Many students at Leesville know Ms. Scioli as the AP Gov and American History teacher; famous for her unique teaching style, love of current events, and encouragement of students to be involved citizens in the community. Scioli certainly does not fail to live up to those expectations herself, and is actively engaged in local politics and advocacy. The recent government shutdown brought out Scioli’s changemaking nature once again when it came to her attention that the federal government’s closing had left many students food insecure. In response, she decided to experiment with the creation of a “food pantry” in her classroom trailer.
The two-section cupboard contains shelves of canned goods such as soup on one side. Scioli fills the other side with snacks and fruits. Located in a corner of the trailer next to the door, the cabinet is easily accessible to anyone that may not have a stable amount of food at home, regardless of whether or not they are a student of Scioli’s. In fact, the pantry is open to staff members, bus drivers, administrators, and any other person at Leesville that suffers from food insecurity.
“We want to discern needs from wants,” said Scioli, explaining her trust for students not to abuse the food cabinet. “I find that the snacks would disappear very fast…. Those that were delicious and unhealthy,” Scioli laughed, “So this week I tried apples and oranges and bananas, and those disappeared equally fast.”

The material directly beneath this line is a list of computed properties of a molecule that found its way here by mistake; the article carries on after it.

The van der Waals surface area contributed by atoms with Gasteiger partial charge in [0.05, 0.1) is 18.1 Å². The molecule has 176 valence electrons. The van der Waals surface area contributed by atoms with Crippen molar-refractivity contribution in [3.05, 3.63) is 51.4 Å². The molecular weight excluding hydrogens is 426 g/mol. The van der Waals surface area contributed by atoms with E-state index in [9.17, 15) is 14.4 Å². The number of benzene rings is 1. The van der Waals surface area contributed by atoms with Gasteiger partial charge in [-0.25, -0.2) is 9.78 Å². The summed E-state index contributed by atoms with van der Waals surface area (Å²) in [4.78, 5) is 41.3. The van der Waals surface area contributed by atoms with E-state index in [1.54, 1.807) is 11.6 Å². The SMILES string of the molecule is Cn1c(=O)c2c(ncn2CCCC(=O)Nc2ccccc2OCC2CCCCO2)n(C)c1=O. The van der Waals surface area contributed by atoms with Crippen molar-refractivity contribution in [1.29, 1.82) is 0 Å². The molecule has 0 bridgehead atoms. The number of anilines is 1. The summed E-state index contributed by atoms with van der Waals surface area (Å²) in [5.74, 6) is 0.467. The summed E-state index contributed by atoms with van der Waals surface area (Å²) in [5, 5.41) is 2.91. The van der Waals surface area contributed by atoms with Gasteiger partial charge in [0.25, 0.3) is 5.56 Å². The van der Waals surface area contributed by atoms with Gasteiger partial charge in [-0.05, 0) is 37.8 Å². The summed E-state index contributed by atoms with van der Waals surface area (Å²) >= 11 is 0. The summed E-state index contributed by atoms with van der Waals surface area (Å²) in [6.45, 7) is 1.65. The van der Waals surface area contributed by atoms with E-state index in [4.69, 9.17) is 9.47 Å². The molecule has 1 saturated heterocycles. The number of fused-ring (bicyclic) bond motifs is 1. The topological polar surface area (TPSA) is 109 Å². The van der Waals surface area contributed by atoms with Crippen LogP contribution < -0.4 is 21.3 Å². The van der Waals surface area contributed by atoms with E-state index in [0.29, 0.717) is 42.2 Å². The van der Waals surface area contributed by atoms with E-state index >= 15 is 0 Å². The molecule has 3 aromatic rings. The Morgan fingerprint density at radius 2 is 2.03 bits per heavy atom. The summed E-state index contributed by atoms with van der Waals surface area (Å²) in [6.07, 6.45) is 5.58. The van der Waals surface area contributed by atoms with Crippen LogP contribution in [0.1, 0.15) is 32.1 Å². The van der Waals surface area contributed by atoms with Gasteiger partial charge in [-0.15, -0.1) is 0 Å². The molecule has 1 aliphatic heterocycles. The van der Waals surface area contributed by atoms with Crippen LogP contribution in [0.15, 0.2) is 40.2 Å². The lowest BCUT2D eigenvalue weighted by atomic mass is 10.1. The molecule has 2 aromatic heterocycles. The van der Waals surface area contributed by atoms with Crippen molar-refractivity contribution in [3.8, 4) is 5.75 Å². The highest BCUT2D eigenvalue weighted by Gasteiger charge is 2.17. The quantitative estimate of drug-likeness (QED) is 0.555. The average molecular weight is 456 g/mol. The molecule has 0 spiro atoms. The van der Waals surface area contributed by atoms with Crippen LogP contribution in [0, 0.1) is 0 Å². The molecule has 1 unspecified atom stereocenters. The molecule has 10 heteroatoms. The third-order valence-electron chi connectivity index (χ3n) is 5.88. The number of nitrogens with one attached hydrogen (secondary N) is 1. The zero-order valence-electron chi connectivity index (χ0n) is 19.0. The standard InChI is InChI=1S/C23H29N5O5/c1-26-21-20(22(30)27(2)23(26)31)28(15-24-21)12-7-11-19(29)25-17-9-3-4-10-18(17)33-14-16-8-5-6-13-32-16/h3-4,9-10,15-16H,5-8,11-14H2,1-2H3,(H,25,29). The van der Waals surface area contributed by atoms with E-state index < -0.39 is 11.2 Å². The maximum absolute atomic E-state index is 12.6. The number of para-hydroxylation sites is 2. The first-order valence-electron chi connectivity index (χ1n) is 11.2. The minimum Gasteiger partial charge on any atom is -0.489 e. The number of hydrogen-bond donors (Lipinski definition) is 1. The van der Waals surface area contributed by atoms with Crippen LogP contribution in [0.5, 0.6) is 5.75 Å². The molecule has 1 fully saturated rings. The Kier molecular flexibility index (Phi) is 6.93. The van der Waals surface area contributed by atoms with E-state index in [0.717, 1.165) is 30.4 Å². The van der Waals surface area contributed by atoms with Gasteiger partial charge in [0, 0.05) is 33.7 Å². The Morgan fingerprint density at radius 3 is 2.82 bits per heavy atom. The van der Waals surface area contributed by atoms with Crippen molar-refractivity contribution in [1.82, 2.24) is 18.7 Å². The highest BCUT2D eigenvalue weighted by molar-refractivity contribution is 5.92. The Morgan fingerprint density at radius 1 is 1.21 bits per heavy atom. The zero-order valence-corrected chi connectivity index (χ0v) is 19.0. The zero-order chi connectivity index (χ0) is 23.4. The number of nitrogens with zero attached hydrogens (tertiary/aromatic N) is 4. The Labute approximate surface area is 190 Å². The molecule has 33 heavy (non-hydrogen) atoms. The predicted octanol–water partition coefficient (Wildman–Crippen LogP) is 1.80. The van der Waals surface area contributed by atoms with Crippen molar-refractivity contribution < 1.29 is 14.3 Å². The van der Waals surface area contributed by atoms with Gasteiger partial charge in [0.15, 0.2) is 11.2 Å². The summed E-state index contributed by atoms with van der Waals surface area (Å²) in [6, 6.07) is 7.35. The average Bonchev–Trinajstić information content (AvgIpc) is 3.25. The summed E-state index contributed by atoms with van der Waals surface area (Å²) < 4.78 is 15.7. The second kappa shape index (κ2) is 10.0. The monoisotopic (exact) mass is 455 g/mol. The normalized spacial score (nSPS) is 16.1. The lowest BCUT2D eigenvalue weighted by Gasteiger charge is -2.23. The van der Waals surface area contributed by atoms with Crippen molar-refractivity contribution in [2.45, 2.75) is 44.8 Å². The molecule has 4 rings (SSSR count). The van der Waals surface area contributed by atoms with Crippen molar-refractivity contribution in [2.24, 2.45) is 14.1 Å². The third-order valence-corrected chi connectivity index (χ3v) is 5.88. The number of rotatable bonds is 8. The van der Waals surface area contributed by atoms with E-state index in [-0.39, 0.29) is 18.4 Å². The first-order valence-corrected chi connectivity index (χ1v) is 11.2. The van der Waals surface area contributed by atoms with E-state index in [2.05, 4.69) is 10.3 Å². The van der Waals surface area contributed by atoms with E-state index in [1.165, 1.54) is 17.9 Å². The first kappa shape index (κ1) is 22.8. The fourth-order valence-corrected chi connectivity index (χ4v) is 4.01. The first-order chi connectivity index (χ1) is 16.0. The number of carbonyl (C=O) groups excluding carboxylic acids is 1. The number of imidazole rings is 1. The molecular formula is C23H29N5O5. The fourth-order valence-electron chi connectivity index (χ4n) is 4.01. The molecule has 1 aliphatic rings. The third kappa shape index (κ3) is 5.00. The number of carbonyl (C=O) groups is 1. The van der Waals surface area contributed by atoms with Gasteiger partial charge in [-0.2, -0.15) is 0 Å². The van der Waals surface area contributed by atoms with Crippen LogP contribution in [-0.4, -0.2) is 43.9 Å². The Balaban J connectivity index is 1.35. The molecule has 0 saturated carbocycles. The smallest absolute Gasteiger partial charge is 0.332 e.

Scioli believes the fact that healthy foods are disappearing as well provides evidence that hunger is a true issue in our community. “I think the government shutdown was just a way of alerting us that there are people in our community who are food insecure…. I noticed that students who were on the way to their bus would stop by and grab something. They could get something to take home, and just put it in their book bags– it’s a very quick, easy option,” said Scioli. She wishes more people would do their part to end hunger, both locally and nationally. “In a country with such abundance, it’s just crazy to think that there are students here… that have some bandwidth in their brain committed to worrying about food.”
Scioli hopes to grow the food cabinet into a sustainable resource with a wide variety of options. “As with most projects, in the beginning we got a lot of donations,” said Scioli. “Also though, when you take donations– especially with the snack cabinet– you’re gonna get anything. You gotta get back into, you know, ‘Are we providing healthy options for kids?’ That’s the one thing I’m still kind of worried about.” However, Scioli appreciates any and all sealed donations to her classroom, located in Trailer 1 in the bus loop.
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